By Curt Nettinga
A request to dissolve a writ of prohibition and allow Fall River County residents’ votes to be counted on a proposed soil remediation farm near Edgemont was denied by Judge Robert A. Mandel on Friday.
High Plains Resources, LLC, had filed the writ in September, alleging that actions taken by the Fall River County Commission at a June 19 meeting were improper and that votes on a referendum arising from a resolution approved at that meeting should not be counted.
So now, the issue is on the ballot and people will be allowed to vote on the question at hand.
What is not clear as of yet, however, is whether the votes will be counted.
At the March 25 County Commission agenda this past spring, Keith Andersen of Andersen Engineering was scheduled to speak on behalf of a “Plat; Resolution for Land Farm General Permit.” Following a brief discussion at that meeting in which Andersen and Kerry Barker, a brother of Kenneth and another partner in the LLC, shared information on how the “petroleum contaminated soil farm would operate.” The commission approved resolution, No. 2014-09 at that meeting.
A short time afterward, Hot Springs resident Ed Harvey filed an objection with the state’s attorney, under the open meetings statute, stating that the description on the agenda did not fully disclose the scope of the planned project.
At subsequent commission meeting on June 4, additional discussion both for and opposed to a ‘soil farm’ was held at the State Veterans Home, with no decision coming from that meeting.
Jim Wendte, Solid Waste Secretary for the S.D. Department of Environment and Natural Resources explained the permitting process that would be required for the soil farm.
On June 19, after significant discussion, the commission voted to rescind Resolution 2014-09 and later in the meeting approved Resolution 2014-16, a virtually identical document. This action was referred by petition and those petitions were then accepted by the commission and the matter was set for a public vote.
The writ of prohibition filed by High Plains Resources stated that the rescission of 2014-09 by the commission should be set aside, rendering moot the referred resolution 2014-16.
Jim Sword, Fall River County State’s Attorney argued that the writ was being improperly utilized in this case.
“A writ of prohibition is an extreme measure, to be used when other means to challenge a ruling are not available,” Sword said. “In this case there are other means.”
Kenneth Barker, attorney for and a partner in High Plains Resources, argued that the writ was proper and that the commission should not have rescinded its resolution.
Judge Mandel ruled at that point in the hearing that the request to dissolve the writ would be denied, to which Sword quickly objected.
“Your honor I was arguing the law of the case thus far,” he said. “I have witnesses to call on this matter.”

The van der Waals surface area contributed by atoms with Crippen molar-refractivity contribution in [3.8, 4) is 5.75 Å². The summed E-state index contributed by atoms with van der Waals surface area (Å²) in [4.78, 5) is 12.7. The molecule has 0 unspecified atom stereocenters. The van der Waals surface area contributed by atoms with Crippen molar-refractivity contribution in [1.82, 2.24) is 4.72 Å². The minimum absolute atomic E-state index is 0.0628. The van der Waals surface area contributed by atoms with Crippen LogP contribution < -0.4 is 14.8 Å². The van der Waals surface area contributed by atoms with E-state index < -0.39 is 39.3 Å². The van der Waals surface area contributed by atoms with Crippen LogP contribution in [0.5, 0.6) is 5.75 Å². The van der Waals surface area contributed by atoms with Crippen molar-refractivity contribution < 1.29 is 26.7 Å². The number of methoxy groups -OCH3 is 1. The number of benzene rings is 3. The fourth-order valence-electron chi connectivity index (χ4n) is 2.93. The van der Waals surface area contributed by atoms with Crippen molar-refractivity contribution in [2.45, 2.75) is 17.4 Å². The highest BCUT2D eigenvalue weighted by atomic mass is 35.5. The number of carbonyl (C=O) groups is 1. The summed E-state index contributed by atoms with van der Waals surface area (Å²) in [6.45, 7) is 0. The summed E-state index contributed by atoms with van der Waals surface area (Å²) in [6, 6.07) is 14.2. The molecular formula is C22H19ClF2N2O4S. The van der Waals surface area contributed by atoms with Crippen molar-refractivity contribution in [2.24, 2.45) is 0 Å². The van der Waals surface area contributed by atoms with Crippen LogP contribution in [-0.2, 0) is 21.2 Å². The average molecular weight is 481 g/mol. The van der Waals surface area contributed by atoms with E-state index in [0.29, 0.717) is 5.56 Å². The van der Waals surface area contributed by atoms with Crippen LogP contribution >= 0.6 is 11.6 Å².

Harvey testified that he had been at the March 25 meeting, but didn’t realize what the resolution that was passed at the meeting entailed until reading it in the county minutes when published later.
“I did not see or hear the resolution at that (March 25) meeting,” Harvey stated.
He said that he was not present at subsequent meetings.
Auditor Sue Ganje, who produces the agenda for the meetings said she recalled talking with Andersen about the resolution but did not recall specific details, including a possible site visit.
Commissioner Joe Allen testified that although he is on record as making the motion to approve, he believed that the commission was voting on a plat for Andersen Engineering.
Keith Andersen testified as to his discussion with the commission on March 25, and said that the resolution of approval from the commission was the first step of the permitting process.
Andersen stated that he remembered Ganje saying that the commission may want a site visit, which he said he would welcome.
He said under cross examination from Sword that to date the permit for the contaminated soil farm has not be filed with DENR.
“I believe that the permit will be sbmitted,” Andersen told Sword.
“The facts are that things were camouflaged here,” Sword argued. “This is a contaminated soil site, but the agenda stated land farm general permit. They have no idea what is coming into this site and the people should be allowed to vote on it.”
Mandel stood by his mid-hearing ruling, stating that the only thing accomplished by rescinding one resolution and approving an identical one was “Time was re-started on the referendum. The first resolution could not be rescinded. This is a simple matter of law.”
Sword asked for an expedited time for Kenneth Barker to write and submit his findings of law and for his (Sword’s) response, “so that we can appeal,” an appeal that deputy state’s attorney Pat Ginsbach said later Friday night, was already being worked on.